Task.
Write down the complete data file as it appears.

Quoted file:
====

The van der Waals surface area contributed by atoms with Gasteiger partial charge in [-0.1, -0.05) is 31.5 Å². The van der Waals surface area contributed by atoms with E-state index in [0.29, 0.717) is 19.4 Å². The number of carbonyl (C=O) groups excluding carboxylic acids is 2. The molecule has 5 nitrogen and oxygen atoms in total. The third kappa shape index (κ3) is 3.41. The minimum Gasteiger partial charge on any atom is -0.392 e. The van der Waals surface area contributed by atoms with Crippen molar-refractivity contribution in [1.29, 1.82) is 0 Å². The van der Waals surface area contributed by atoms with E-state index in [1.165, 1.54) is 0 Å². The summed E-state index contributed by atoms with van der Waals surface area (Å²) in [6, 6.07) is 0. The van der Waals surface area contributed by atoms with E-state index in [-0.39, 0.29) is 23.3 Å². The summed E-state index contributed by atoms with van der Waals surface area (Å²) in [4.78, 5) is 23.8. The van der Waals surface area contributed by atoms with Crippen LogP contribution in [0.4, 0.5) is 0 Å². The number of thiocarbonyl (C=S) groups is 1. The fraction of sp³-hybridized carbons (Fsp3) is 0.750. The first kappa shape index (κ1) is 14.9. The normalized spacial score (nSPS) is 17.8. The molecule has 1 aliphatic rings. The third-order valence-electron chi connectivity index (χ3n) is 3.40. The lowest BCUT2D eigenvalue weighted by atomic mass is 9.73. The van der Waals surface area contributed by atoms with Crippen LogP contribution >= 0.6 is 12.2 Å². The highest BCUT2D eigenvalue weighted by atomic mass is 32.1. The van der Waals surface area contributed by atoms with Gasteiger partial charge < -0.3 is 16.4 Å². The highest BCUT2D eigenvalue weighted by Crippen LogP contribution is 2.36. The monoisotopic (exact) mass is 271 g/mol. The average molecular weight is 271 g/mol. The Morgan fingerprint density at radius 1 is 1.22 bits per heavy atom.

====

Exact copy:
The van der Waals surface area contributed by atoms with Gasteiger partial charge in [-0.1, -0.05) is 31.5 Å². The van der Waals surface area contributed by atoms with E-state index in [0.29, 0.717) is 19.4 Å². The number of carbonyl (C=O) groups excluding carboxylic acids is 2. The molecule has 5 nitrogen and oxygen atoms in total. The third kappa shape index (κ3) is 3.41. The minimum Gasteiger partial charge on any atom is -0.392 e. The van der Waals surface area contributed by atoms with Crippen molar-refractivity contribution in [1.29, 1.82) is 0 Å². The van der Waals surface area contributed by atoms with E-state index in [1.165, 1.54) is 0 Å². The summed E-state index contributed by atoms with van der Waals surface area (Å²) in [6, 6.07) is 0. The van der Waals surface area contributed by atoms with E-state index in [-0.39, 0.29) is 23.3 Å². The summed E-state index contributed by atoms with van der Waals surface area (Å²) in [4.78, 5) is 23.8. The van der Waals surface area contributed by atoms with Crippen LogP contribution in [0.4, 0.5) is 0 Å². The number of thiocarbonyl (C=S) groups is 1. The fraction of sp³-hybridized carbons (Fsp3) is 0.750. The first kappa shape index (κ1) is 14.9. The normalized spacial score (nSPS) is 17.8. The molecule has 1 aliphatic rings. The third-order valence-electron chi connectivity index (χ3n) is 3.40. The lowest BCUT2D eigenvalue weighted by atomic mass is 9.73. The van der Waals surface area contributed by atoms with Crippen LogP contribution >= 0.6 is 12.2 Å². The highest BCUT2D eigenvalue weighted by atomic mass is 32.1. The van der Waals surface area contributed by atoms with Gasteiger partial charge < -0.3 is 16.4 Å². The highest BCUT2D eigenvalue weighted by Crippen LogP contribution is 2.36. The monoisotopic (exact) mass is 271 g/mol. The average molecular weight is 271 g/mol. The Morgan fingerprint density at radius 1 is 1.22 bits per heavy atom.